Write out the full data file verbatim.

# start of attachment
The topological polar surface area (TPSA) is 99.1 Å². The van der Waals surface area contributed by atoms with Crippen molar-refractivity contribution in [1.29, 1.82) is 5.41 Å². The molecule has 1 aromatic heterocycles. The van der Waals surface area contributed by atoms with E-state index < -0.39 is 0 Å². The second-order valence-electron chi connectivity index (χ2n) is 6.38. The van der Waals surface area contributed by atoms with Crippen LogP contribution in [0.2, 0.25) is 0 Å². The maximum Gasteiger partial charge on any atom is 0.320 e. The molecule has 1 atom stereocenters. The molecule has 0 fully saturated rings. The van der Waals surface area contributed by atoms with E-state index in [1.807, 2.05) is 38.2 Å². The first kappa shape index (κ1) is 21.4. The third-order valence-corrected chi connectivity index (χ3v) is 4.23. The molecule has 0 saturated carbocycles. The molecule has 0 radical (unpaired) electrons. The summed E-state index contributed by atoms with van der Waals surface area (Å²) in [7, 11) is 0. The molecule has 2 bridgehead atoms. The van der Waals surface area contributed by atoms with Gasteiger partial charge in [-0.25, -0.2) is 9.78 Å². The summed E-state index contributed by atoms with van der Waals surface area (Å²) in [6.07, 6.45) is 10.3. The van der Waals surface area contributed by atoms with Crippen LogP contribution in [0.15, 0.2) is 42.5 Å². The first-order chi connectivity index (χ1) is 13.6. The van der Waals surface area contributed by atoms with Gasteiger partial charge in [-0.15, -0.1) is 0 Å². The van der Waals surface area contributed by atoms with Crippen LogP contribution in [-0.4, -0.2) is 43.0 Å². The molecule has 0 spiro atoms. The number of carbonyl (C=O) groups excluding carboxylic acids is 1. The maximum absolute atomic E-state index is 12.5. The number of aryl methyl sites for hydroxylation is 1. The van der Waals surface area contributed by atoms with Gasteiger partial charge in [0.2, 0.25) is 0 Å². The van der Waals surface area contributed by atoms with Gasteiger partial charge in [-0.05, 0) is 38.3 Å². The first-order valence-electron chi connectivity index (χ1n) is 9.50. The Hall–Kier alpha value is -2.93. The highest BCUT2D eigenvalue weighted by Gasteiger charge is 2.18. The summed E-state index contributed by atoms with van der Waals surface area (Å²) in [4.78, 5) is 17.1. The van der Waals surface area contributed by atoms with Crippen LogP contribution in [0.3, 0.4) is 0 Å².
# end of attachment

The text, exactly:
The topological polar surface area (TPSA) is 99.1 Å². The van der Waals surface area contributed by atoms with Crippen molar-refractivity contribution in [1.29, 1.82) is 5.41 Å². The molecule has 1 aromatic heterocycles. The van der Waals surface area contributed by atoms with E-state index < -0.39 is 0 Å². The second-order valence-electron chi connectivity index (χ2n) is 6.38. The van der Waals surface area contributed by atoms with Crippen LogP contribution in [0.2, 0.25) is 0 Å². The maximum Gasteiger partial charge on any atom is 0.320 e. The molecule has 1 atom stereocenters. The molecule has 0 fully saturated rings. The van der Waals surface area contributed by atoms with E-state index in [1.807, 2.05) is 38.2 Å². The first kappa shape index (κ1) is 21.4. The third-order valence-corrected chi connectivity index (χ3v) is 4.23. The molecule has 0 saturated carbocycles. The molecule has 0 radical (unpaired) electrons. The summed E-state index contributed by atoms with van der Waals surface area (Å²) in [7, 11) is 0. The molecule has 2 bridgehead atoms. The van der Waals surface area contributed by atoms with Gasteiger partial charge in [-0.25, -0.2) is 9.78 Å². The summed E-state index contributed by atoms with van der Waals surface area (Å²) in [6.07, 6.45) is 10.3. The van der Waals surface area contributed by atoms with Crippen LogP contribution in [0.15, 0.2) is 42.5 Å². The first-order chi connectivity index (χ1) is 13.6. The van der Waals surface area contributed by atoms with Gasteiger partial charge in [-0.15, -0.1) is 0 Å². The van der Waals surface area contributed by atoms with Crippen LogP contribution in [-0.4, -0.2) is 43.0 Å². The molecule has 0 spiro atoms. The number of carbonyl (C=O) groups excluding carboxylic acids is 1. The maximum absolute atomic E-state index is 12.5. The number of aryl methyl sites for hydroxylation is 1. The van der Waals surface area contributed by atoms with Gasteiger partial charge in [0.2, 0.25) is 0 Å². The van der Waals surface area contributed by atoms with Gasteiger partial charge in [-0.05, 0) is 38.3 Å². The first-order valence-electron chi connectivity index (χ1n) is 9.50. The Hall–Kier alpha value is -2.93. The highest BCUT2D eigenvalue weighted by Gasteiger charge is 2.18. The summed E-state index contributed by atoms with van der Waals surface area (Å²) in [4.78, 5) is 17.1. The van der Waals surface area contributed by atoms with Crippen LogP contribution in [0.3, 0.4) is 0 Å².